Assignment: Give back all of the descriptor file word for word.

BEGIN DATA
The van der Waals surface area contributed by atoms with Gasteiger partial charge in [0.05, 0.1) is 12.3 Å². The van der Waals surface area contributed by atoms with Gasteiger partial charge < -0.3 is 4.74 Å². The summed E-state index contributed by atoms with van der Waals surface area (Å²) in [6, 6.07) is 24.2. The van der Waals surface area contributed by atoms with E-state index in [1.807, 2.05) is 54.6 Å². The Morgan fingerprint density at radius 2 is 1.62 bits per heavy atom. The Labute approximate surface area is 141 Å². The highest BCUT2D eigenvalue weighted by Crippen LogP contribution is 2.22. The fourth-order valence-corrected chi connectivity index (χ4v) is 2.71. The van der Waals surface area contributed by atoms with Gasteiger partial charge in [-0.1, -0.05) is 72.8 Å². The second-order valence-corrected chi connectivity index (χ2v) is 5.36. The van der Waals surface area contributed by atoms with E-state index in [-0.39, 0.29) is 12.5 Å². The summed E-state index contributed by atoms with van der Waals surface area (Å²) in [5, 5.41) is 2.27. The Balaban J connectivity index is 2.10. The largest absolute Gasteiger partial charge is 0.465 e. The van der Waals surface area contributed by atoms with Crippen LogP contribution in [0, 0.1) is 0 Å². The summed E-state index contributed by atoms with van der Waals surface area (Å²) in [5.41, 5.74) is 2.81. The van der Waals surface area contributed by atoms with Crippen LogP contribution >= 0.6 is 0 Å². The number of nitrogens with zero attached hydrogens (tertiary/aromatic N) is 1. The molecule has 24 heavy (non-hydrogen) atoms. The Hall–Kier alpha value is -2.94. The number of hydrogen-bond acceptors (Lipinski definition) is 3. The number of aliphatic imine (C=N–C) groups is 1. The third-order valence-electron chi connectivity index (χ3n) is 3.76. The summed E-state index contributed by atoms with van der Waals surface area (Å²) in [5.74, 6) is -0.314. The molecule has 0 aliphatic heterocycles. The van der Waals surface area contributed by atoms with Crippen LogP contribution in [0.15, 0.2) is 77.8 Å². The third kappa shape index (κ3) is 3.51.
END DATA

The van der Waals surface area contributed by atoms with Gasteiger partial charge in [0.05, 0.1) is 12.3 Å². The van der Waals surface area contributed by atoms with Gasteiger partial charge < -0.3 is 4.74 Å². The summed E-state index contributed by atoms with van der Waals surface area (Å²) in [6, 6.07) is 24.2. The van der Waals surface area contributed by atoms with E-state index in [1.807, 2.05) is 54.6 Å². The Morgan fingerprint density at radius 2 is 1.62 bits per heavy atom. The Labute approximate surface area is 141 Å². The highest BCUT2D eigenvalue weighted by Crippen LogP contribution is 2.22. The fourth-order valence-corrected chi connectivity index (χ4v) is 2.71. The van der Waals surface area contributed by atoms with Gasteiger partial charge in [-0.1, -0.05) is 72.8 Å². The second-order valence-corrected chi connectivity index (χ2v) is 5.36. The van der Waals surface area contributed by atoms with E-state index in [-0.39, 0.29) is 12.5 Å². The summed E-state index contributed by atoms with van der Waals surface area (Å²) in [5, 5.41) is 2.27. The Balaban J connectivity index is 2.10. The largest absolute Gasteiger partial charge is 0.465 e. The van der Waals surface area contributed by atoms with Crippen LogP contribution in [0, 0.1) is 0 Å². The summed E-state index contributed by atoms with van der Waals surface area (Å²) in [5.41, 5.74) is 2.81. The van der Waals surface area contributed by atoms with Crippen LogP contribution >= 0.6 is 0 Å². The number of nitrogens with zero attached hydrogens (tertiary/aromatic N) is 1. The molecule has 24 heavy (non-hydrogen) atoms. The Hall–Kier alpha value is -2.94. The number of hydrogen-bond acceptors (Lipinski definition) is 3. The number of aliphatic imine (C=N–C) groups is 1. The third-order valence-electron chi connectivity index (χ3n) is 3.76. The summed E-state index contributed by atoms with van der Waals surface area (Å²) in [5.74, 6) is -0.314. The molecule has 0 aliphatic heterocycles. The van der Waals surface area contributed by atoms with Crippen LogP contribution in [0.15, 0.2) is 77.8 Å². The third kappa shape index (κ3) is 3.51.